It is well known that most young men today; as well as older men have lost (or never had nor learned) the art on how to be a true gentleman, especially among Millennial’s who have been overly influenced by social media, movies and television shows depicting young men behaving very uncouth in words and deeds, and believing such things as being “cool”. The popular term “Chivalry is dead”, came about because young men just do not know have to behave in society toward others with respect and courtesy. Young women, as well as older one’s have forgotten what it means to be treated as a lady, and unfortunately, many young and older woman really don’t know how a true “Lady” is supposed to behave due to the same backward influences of popular culture and music and rely on walking about half dressed, or wearing clothes that convey that they are less than their worth.
Gentlemen! Being classy does not mean expensive cars, lots of money and expensive clothes. It means having manners, being polite, and respecting people, even if you don’t particularly like them. Good manners make a Gentlemen Classy!
How to behave like a gentleman:
1) Always avoid any rude or boisterous action, especially when in the presence of ladies. It is not necessary to be stiff, indolent, or sullenly silent, neither is perfect gravity always required, but if you jest around, let it be with quiet, gentlemanly wit, never depending upon clownish gestures for the effect of a story. Nothing marks the gentleman so soon and decidedly as quiet, refined ease of manner.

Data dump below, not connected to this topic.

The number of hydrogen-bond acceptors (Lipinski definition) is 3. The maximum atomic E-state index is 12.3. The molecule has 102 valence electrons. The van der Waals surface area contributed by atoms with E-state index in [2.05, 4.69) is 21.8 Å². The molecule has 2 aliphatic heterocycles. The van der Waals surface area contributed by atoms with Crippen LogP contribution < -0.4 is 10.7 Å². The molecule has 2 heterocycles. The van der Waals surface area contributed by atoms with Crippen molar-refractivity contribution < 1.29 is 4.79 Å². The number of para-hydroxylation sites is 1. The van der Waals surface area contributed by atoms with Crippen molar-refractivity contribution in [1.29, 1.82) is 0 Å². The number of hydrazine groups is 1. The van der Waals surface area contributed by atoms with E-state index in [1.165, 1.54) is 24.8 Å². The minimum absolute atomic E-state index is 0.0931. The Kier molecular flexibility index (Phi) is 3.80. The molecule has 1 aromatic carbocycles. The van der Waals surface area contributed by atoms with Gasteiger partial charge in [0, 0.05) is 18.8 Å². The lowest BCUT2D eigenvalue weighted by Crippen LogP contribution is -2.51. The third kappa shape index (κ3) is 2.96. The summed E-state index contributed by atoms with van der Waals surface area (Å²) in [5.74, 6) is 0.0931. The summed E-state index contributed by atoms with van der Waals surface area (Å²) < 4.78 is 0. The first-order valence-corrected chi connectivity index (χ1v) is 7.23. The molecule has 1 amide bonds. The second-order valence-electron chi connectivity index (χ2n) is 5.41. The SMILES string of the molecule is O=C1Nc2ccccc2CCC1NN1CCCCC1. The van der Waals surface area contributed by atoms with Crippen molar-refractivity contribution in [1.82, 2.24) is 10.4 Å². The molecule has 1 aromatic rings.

2) Never allow a lady to get a chair for herself, ring a bell, pick up purse or gloves she may have dropped, or, in short, perform any service for herself which you can perform for her, when you are in the room. By extending such courtesies to your mother, sisters, or other members of your family, they become habitual, and are thus more gracefully performed when out in public.
3) It is not necessary to tell all that you know; that would be mere folly; but what a man says must be what he believes himself, else he violates the first rule for a gentleman’s speech—Truth.